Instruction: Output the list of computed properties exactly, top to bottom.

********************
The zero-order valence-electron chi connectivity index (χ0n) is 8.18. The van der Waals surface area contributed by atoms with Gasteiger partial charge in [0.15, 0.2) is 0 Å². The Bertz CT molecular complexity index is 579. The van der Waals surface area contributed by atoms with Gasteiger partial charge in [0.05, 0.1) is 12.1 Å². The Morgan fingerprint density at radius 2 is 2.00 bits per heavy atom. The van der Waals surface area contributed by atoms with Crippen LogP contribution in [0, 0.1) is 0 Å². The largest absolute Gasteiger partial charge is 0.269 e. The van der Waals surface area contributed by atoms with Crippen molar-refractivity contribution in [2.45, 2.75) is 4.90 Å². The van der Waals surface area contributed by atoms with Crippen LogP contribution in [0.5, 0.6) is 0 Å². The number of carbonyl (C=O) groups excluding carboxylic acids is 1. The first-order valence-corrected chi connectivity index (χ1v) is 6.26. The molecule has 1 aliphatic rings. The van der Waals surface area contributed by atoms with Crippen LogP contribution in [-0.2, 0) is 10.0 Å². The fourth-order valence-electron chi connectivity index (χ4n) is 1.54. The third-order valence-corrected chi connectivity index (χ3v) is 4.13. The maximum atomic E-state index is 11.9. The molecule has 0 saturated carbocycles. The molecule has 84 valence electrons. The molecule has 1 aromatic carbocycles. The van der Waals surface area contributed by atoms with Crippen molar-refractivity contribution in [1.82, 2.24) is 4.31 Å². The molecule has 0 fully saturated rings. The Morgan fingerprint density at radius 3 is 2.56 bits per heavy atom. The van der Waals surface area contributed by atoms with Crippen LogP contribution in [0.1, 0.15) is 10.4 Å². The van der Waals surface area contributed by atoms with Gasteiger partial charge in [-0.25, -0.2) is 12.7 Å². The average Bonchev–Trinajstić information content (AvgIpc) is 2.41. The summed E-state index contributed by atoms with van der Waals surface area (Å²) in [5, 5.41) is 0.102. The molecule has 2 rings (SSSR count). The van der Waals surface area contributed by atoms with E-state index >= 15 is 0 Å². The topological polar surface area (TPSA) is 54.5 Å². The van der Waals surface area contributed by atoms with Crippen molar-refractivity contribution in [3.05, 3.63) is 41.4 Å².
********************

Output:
The zero-order valence-electron chi connectivity index (χ0n) is 8.18. The van der Waals surface area contributed by atoms with Gasteiger partial charge in [0.15, 0.2) is 0 Å². The Bertz CT molecular complexity index is 579. The van der Waals surface area contributed by atoms with Gasteiger partial charge in [0.05, 0.1) is 12.1 Å². The Morgan fingerprint density at radius 2 is 2.00 bits per heavy atom. The van der Waals surface area contributed by atoms with Crippen LogP contribution in [0, 0.1) is 0 Å². The largest absolute Gasteiger partial charge is 0.269 e. The van der Waals surface area contributed by atoms with Crippen molar-refractivity contribution in [2.45, 2.75) is 4.90 Å². The van der Waals surface area contributed by atoms with Crippen LogP contribution in [0.5, 0.6) is 0 Å². The number of carbonyl (C=O) groups excluding carboxylic acids is 1. The first-order valence-corrected chi connectivity index (χ1v) is 6.26. The molecule has 1 aliphatic rings. The van der Waals surface area contributed by atoms with Crippen LogP contribution in [-0.2, 0) is 10.0 Å². The fourth-order valence-electron chi connectivity index (χ4n) is 1.54. The third-order valence-corrected chi connectivity index (χ3v) is 4.13. The maximum atomic E-state index is 11.9. The molecule has 0 saturated carbocycles. The molecule has 84 valence electrons. The molecule has 1 aromatic carbocycles. The van der Waals surface area contributed by atoms with Crippen molar-refractivity contribution in [1.82, 2.24) is 4.31 Å². The molecule has 0 fully saturated rings. The Morgan fingerprint density at radius 3 is 2.56 bits per heavy atom. The van der Waals surface area contributed by atoms with Crippen LogP contribution in [0.1, 0.15) is 10.4 Å². The van der Waals surface area contributed by atoms with Gasteiger partial charge in [-0.25, -0.2) is 12.7 Å². The average Bonchev–Trinajstić information content (AvgIpc) is 2.41. The summed E-state index contributed by atoms with van der Waals surface area (Å²) in [5, 5.41) is 0.102. The molecule has 2 rings (SSSR count). The van der Waals surface area contributed by atoms with E-state index >= 15 is 0 Å². The topological polar surface area (TPSA) is 54.5 Å². The van der Waals surface area contributed by atoms with Crippen molar-refractivity contribution in [3.05, 3.63) is 41.4 Å².